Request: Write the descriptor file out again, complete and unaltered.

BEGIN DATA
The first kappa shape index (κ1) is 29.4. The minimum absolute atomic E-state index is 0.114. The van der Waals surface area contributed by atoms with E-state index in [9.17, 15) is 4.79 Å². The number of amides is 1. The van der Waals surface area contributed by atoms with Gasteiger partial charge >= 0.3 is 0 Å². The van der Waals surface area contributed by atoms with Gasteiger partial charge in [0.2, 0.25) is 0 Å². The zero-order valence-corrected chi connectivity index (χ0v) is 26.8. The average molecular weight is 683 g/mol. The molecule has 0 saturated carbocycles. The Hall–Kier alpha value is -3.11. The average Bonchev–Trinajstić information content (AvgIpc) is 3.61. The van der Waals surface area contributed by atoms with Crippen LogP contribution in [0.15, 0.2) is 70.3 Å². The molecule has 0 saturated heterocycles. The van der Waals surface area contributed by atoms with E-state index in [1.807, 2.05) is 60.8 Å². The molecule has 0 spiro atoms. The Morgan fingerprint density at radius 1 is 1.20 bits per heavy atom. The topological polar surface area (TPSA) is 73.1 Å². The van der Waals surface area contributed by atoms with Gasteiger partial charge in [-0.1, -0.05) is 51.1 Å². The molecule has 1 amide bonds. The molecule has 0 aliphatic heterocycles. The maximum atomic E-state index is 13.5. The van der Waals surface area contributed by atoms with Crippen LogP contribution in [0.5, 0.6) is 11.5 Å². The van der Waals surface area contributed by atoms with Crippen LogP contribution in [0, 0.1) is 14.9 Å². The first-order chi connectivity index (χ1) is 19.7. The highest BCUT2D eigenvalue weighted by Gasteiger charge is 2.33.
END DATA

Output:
The first kappa shape index (κ1) is 29.4. The minimum absolute atomic E-state index is 0.114. The van der Waals surface area contributed by atoms with E-state index in [9.17, 15) is 4.79 Å². The number of amides is 1. The van der Waals surface area contributed by atoms with Gasteiger partial charge >= 0.3 is 0 Å². The van der Waals surface area contributed by atoms with Gasteiger partial charge in [0.2, 0.25) is 0 Å². The zero-order valence-corrected chi connectivity index (χ0v) is 26.8. The average molecular weight is 683 g/mol. The molecule has 0 saturated carbocycles. The Hall–Kier alpha value is -3.11. The average Bonchev–Trinajstić information content (AvgIpc) is 3.61. The van der Waals surface area contributed by atoms with Crippen LogP contribution in [0.15, 0.2) is 70.3 Å². The molecule has 0 saturated heterocycles. The van der Waals surface area contributed by atoms with E-state index in [1.807, 2.05) is 60.8 Å². The molecule has 0 spiro atoms. The Morgan fingerprint density at radius 1 is 1.20 bits per heavy atom. The topological polar surface area (TPSA) is 73.1 Å². The van der Waals surface area contributed by atoms with Gasteiger partial charge in [-0.1, -0.05) is 51.1 Å². The molecule has 1 amide bonds. The molecule has 0 aliphatic heterocycles. The maximum atomic E-state index is 13.5. The van der Waals surface area contributed by atoms with Crippen LogP contribution in [0.5, 0.6) is 11.5 Å². The van der Waals surface area contributed by atoms with Crippen LogP contribution in [0, 0.1) is 14.9 Å². The first-order chi connectivity index (χ1) is 19.7. The highest BCUT2D eigenvalue weighted by Gasteiger charge is 2.33.